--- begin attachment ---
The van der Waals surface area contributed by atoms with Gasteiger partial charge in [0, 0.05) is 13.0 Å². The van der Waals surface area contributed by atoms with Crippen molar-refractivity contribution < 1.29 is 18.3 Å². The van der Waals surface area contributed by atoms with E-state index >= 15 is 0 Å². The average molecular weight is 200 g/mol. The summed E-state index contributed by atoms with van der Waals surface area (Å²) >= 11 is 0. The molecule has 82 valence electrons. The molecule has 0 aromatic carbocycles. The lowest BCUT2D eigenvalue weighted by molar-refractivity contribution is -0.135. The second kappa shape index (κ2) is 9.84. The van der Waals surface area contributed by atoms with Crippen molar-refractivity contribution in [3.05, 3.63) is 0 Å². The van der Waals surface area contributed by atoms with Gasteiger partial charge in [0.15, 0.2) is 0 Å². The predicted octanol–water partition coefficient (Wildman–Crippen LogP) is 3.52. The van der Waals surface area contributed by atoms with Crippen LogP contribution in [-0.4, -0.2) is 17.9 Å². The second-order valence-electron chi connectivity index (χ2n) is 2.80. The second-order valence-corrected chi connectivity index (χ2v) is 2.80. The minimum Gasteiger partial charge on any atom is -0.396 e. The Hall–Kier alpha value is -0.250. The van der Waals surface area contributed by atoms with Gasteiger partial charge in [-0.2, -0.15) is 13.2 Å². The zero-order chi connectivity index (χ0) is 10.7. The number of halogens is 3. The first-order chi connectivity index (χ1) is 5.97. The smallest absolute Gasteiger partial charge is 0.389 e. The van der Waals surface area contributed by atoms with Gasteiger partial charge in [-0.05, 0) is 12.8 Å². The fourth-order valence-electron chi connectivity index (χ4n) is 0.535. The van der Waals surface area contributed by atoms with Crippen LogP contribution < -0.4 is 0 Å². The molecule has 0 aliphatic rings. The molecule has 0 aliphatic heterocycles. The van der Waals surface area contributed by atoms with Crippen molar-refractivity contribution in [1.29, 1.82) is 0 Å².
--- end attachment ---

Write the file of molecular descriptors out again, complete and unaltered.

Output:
The van der Waals surface area contributed by atoms with Gasteiger partial charge in [0, 0.05) is 13.0 Å². The van der Waals surface area contributed by atoms with Crippen molar-refractivity contribution < 1.29 is 18.3 Å². The van der Waals surface area contributed by atoms with E-state index >= 15 is 0 Å². The average molecular weight is 200 g/mol. The summed E-state index contributed by atoms with van der Waals surface area (Å²) >= 11 is 0. The molecule has 82 valence electrons. The molecule has 0 aromatic carbocycles. The lowest BCUT2D eigenvalue weighted by molar-refractivity contribution is -0.135. The second kappa shape index (κ2) is 9.84. The van der Waals surface area contributed by atoms with Crippen molar-refractivity contribution in [3.05, 3.63) is 0 Å². The van der Waals surface area contributed by atoms with Gasteiger partial charge in [0.15, 0.2) is 0 Å². The predicted octanol–water partition coefficient (Wildman–Crippen LogP) is 3.52. The van der Waals surface area contributed by atoms with Crippen LogP contribution in [-0.4, -0.2) is 17.9 Å². The second-order valence-electron chi connectivity index (χ2n) is 2.80. The second-order valence-corrected chi connectivity index (χ2v) is 2.80. The minimum Gasteiger partial charge on any atom is -0.396 e. The Hall–Kier alpha value is -0.250. The van der Waals surface area contributed by atoms with Gasteiger partial charge in [-0.2, -0.15) is 13.2 Å². The zero-order chi connectivity index (χ0) is 10.7. The number of halogens is 3. The first-order chi connectivity index (χ1) is 5.97. The smallest absolute Gasteiger partial charge is 0.389 e. The van der Waals surface area contributed by atoms with Gasteiger partial charge in [-0.05, 0) is 12.8 Å². The fourth-order valence-electron chi connectivity index (χ4n) is 0.535. The van der Waals surface area contributed by atoms with Crippen LogP contribution < -0.4 is 0 Å². The molecule has 0 aliphatic rings. The molecule has 0 aliphatic heterocycles. The van der Waals surface area contributed by atoms with Crippen molar-refractivity contribution in [1.29, 1.82) is 0 Å².